By Bob Ruggiero
By Hilary Hughes
By Peter Gerstenzang
By David R. Adler
By Devon Maloney
By Brian McManus
By Jessica Hopper
By Harley Oliver Brown
Lenny Kravitz was born in 1963, the first infant ever to leave a New York City hospital in dark shades and a leather diaper. Thirty-seven fizzy years later, the object of occasional press slams and frequent industry acclaim, a gossip column mainstay, and now the just slightly seasoned rock-dude toast of young America, there he stands on the cover of his Greatest Hits, a collection of this perfectionist's most perfect work from 1989's Let Love Rulethrough 1998's 5. Lenny: a back-lit icon in flowing white shirt and intricately deconstructed distressed denim, glaring the kind of invulnerable look difficult to bring off without major pecs and abs. Beholding him as he hangs out in Manhattan in the video for the balladic "Again"a circular yearner and the one new song on Greatest Hitsyou wonder how slavishly someone had to shop Tokyo for those T-shirts.
Kravitz has run his whole career on the theory that Rod Stewart just never got the international rock star thing quite right. By the time he sullenly became a hot topic, with his apparently high-design championship of the past, his strategic respect for the hippie-formal, his willed gusto for the electric riff, he bugged people; grunge, after all, had left them very keen for authenticity. More than a decade later, Kravitz seems merely to have ushered in the '90sthat still-continuing era when ideas about forward motion tend toward the conceptual, the altogether absent, or the extremely subtle. A time when, outside of hip-hop and DJ music, "the new" seems like a crusty ideal, obscure enough for, say, Queens of the Stone Age. Kravitz, for his part, chose to re-tweak amps and stage smoke and incense instead of cigars and martinis or ska or swing. For him, pumped-up rock with soulful slants was the thing. Totally.
Hooked, of course, to tunes. What Greatest Hitsproves so conclusively is what's always been clear, beyond the Hendrix and the Marley, the Gaultier and the Comme des Garçons: Kravitz can seriously put a track together; among rock producers of the last 10 years, he's way up there. His stuff is the work of an earnest showbiz kid. He senses rock music as something that must be done with the professional planning and know-how, the tasteful expertise and mind for tradition, of a big-budget network-TV variety special. His music sounds directed, choreographed, costumed, cast.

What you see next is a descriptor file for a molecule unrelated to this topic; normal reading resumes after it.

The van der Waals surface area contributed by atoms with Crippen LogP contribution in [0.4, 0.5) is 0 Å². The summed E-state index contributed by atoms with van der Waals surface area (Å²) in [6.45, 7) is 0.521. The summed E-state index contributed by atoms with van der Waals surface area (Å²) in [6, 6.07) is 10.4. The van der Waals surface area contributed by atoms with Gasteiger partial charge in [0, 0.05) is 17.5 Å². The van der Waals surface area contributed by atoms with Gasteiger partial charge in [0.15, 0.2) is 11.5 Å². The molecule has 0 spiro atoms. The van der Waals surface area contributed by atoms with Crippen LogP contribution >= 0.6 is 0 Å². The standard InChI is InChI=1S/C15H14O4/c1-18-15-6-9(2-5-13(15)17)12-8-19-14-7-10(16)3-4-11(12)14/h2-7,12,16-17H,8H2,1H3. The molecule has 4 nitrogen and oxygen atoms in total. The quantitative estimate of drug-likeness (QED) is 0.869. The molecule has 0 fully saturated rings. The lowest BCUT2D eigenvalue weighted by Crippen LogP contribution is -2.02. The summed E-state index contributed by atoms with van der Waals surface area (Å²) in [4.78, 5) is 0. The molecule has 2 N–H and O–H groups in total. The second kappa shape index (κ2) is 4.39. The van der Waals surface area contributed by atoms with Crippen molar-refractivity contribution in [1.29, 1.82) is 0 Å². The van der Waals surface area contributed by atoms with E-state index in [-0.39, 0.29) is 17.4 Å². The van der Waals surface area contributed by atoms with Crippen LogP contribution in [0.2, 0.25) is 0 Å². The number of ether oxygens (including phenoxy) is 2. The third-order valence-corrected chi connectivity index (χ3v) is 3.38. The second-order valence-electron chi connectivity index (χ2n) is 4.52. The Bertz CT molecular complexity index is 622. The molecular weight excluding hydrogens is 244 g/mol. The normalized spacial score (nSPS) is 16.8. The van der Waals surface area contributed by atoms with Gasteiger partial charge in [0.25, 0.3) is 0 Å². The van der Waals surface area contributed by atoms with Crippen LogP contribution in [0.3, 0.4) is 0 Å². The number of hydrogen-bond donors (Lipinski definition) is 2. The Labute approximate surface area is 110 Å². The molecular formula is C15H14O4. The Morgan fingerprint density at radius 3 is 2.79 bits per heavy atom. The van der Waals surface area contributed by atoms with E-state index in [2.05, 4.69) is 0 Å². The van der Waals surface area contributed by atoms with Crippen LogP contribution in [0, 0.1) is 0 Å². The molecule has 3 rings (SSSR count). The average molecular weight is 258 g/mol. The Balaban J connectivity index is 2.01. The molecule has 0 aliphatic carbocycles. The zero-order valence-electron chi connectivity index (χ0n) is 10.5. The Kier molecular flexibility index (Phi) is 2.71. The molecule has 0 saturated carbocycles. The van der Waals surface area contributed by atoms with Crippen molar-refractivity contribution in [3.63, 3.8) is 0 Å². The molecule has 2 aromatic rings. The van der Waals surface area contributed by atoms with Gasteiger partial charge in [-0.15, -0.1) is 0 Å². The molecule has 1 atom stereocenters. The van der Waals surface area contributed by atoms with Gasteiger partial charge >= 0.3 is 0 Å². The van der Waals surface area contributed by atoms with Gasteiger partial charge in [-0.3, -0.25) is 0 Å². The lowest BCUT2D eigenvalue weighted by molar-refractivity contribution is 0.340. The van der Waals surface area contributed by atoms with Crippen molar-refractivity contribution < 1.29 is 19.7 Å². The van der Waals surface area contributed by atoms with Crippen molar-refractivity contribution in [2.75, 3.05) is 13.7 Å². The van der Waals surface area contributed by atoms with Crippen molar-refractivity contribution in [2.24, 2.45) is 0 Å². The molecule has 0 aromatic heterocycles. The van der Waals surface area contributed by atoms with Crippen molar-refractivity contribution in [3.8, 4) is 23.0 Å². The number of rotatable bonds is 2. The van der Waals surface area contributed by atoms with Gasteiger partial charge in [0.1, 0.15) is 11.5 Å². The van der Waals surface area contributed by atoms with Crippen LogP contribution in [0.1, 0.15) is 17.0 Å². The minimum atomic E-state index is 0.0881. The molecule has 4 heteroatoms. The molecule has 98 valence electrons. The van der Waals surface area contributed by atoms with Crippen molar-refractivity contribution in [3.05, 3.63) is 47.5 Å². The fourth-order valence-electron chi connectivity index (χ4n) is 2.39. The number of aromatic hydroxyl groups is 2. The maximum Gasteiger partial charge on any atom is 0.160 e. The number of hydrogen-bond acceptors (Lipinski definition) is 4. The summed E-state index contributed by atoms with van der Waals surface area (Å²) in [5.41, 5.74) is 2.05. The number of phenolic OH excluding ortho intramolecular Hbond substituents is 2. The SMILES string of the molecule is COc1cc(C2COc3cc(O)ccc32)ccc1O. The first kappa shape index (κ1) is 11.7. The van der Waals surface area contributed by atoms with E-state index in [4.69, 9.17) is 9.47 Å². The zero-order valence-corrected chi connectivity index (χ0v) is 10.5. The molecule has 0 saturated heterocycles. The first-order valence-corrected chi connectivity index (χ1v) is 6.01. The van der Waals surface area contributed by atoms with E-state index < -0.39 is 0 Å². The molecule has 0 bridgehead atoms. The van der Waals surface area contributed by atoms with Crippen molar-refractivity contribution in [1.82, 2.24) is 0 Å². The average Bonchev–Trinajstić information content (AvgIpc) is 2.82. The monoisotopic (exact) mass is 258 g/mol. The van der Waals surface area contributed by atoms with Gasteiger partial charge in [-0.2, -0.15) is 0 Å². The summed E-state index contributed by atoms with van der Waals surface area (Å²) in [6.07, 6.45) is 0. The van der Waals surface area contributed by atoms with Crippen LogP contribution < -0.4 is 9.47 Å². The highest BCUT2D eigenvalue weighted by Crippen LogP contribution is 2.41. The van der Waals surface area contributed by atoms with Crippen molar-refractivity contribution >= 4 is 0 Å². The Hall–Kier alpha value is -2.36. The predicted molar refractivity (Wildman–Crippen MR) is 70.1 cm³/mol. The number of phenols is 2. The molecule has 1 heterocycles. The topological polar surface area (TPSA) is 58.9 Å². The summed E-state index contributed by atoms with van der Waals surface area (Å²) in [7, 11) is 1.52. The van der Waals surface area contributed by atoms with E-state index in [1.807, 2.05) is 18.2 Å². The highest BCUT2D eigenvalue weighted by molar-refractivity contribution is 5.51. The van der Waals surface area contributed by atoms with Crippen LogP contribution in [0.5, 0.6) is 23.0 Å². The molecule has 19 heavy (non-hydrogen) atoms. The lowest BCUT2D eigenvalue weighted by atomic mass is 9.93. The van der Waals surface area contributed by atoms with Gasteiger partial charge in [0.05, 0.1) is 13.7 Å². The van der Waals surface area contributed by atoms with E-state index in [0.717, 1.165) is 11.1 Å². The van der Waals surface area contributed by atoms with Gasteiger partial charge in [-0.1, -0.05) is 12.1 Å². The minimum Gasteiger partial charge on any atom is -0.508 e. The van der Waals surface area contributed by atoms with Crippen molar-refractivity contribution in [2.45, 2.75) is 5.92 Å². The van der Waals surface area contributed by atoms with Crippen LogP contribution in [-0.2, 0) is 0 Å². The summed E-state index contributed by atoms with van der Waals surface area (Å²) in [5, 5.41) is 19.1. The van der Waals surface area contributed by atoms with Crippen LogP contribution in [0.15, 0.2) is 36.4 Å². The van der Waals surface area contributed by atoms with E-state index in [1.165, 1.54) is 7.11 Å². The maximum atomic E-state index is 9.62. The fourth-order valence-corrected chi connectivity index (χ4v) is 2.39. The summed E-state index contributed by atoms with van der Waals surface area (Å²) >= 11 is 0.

But that's only after you stop to consider how Kravitz's most ridiculously spot-on tracks operate: Most times, you just bang your head. Take "Fly Away," Kravitz's '98 smash thatalong with his precisely sludgy recasting of the Guess Who's "American Woman" for, crucially, the Austin Powerssoundtrackestablished him as the rootsy Max Martin, the sound of ancient rock and roll staring Britney World dead in the eye. "Fly Away" starts with barn-burning guitar riffs, gives way to sound-effecty guitar hiccups loopily stretched out, then brings on still more guitars that exaggerate and push the tune's natural rhythmic momentum. It's funky as shit, without even being bass-determined. On top, Kravitz sings about wanting to escape, to fly away; at the ends of his verses, he overdubs his own voice into thick harmonies that, like the accumulation of guitars, take the sonics even further in the same restless direction. It's like when, on those old network specials, Bob Hope would introduce Ursula Andress, then Flip Wilson, then Tom Jones. In the recording studio, Kravitz knows how to keep raising that entertainment ante.
Greatest Hitslives off that kind of thing, usually in the language of ur-rock. "Are You Gonna Go My Way," the spectacular hit that opens it, was always kind of eerie when it appeared during High Grunge Year '93: this utterly calibrated piece of elegantly hard guitarism kicking with more panic than much of the Seattle stuff. Yet there's no band, just Kravitz on guitars and drums and bitten-off vocals. "Believe," from the same year, reverses the ratio of voice to guitar, letting the latter lie back and tremolo as Kravitz brings on orchestrations and echo. This wildly exoticizes his singing and playing of psychedelic melodies so masterfully resculpted from the Beatles and others that the piece ends up some kind of sublime executive summary. A similar thing happens in the earlier "It Ain't Over Til It's Over," Kravitz's '91 old-soul apotheosis. With its stinging syncopations, lush singing, and flighty strings, the tune isn't really influenced by Motown; it is Motown, and Kravitz a one-man Marvelette. It's the kind of soulful touch that pulls the strings behind his whole show.